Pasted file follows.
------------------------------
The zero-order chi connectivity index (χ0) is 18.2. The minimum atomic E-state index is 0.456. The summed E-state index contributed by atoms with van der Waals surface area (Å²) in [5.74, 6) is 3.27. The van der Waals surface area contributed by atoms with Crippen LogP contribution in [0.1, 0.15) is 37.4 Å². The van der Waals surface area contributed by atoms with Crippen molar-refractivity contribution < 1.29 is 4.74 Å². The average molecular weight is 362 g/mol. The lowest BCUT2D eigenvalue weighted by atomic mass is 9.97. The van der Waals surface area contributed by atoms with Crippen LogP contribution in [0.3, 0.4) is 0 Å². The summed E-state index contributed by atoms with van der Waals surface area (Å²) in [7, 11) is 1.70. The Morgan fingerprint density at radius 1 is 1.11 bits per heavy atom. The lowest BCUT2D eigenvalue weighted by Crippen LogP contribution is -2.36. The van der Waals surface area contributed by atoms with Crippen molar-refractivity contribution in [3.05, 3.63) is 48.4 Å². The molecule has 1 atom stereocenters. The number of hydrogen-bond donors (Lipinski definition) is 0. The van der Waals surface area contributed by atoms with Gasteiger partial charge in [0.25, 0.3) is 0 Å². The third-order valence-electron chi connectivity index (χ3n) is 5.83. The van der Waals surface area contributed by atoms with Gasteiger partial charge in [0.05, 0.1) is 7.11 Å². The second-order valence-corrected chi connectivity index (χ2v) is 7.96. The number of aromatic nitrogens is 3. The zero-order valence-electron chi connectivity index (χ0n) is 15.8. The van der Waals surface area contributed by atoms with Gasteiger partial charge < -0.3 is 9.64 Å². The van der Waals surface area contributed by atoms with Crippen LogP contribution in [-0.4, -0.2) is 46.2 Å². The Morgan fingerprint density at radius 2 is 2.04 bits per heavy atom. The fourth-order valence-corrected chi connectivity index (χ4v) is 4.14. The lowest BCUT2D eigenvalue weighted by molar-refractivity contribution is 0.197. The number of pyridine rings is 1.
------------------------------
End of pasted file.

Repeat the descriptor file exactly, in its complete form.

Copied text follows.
The zero-order chi connectivity index (χ0) is 18.2. The minimum atomic E-state index is 0.456. The summed E-state index contributed by atoms with van der Waals surface area (Å²) in [5.74, 6) is 3.27. The van der Waals surface area contributed by atoms with Crippen LogP contribution in [0.1, 0.15) is 37.4 Å². The van der Waals surface area contributed by atoms with Crippen molar-refractivity contribution < 1.29 is 4.74 Å². The average molecular weight is 362 g/mol. The lowest BCUT2D eigenvalue weighted by atomic mass is 9.97. The van der Waals surface area contributed by atoms with Crippen LogP contribution in [0.3, 0.4) is 0 Å². The summed E-state index contributed by atoms with van der Waals surface area (Å²) in [7, 11) is 1.70. The Morgan fingerprint density at radius 1 is 1.11 bits per heavy atom. The lowest BCUT2D eigenvalue weighted by Crippen LogP contribution is -2.36. The van der Waals surface area contributed by atoms with Crippen molar-refractivity contribution in [3.05, 3.63) is 48.4 Å². The molecule has 1 atom stereocenters. The number of hydrogen-bond donors (Lipinski definition) is 0. The van der Waals surface area contributed by atoms with Gasteiger partial charge in [0.25, 0.3) is 0 Å². The third-order valence-electron chi connectivity index (χ3n) is 5.83. The van der Waals surface area contributed by atoms with Gasteiger partial charge in [0.05, 0.1) is 7.11 Å². The second-order valence-corrected chi connectivity index (χ2v) is 7.96. The number of aromatic nitrogens is 3. The zero-order valence-electron chi connectivity index (χ0n) is 15.8. The van der Waals surface area contributed by atoms with Gasteiger partial charge < -0.3 is 9.64 Å². The van der Waals surface area contributed by atoms with Crippen LogP contribution in [-0.4, -0.2) is 46.2 Å². The Morgan fingerprint density at radius 2 is 2.04 bits per heavy atom. The fourth-order valence-corrected chi connectivity index (χ4v) is 4.14. The lowest BCUT2D eigenvalue weighted by molar-refractivity contribution is 0.197. The number of pyridine rings is 1.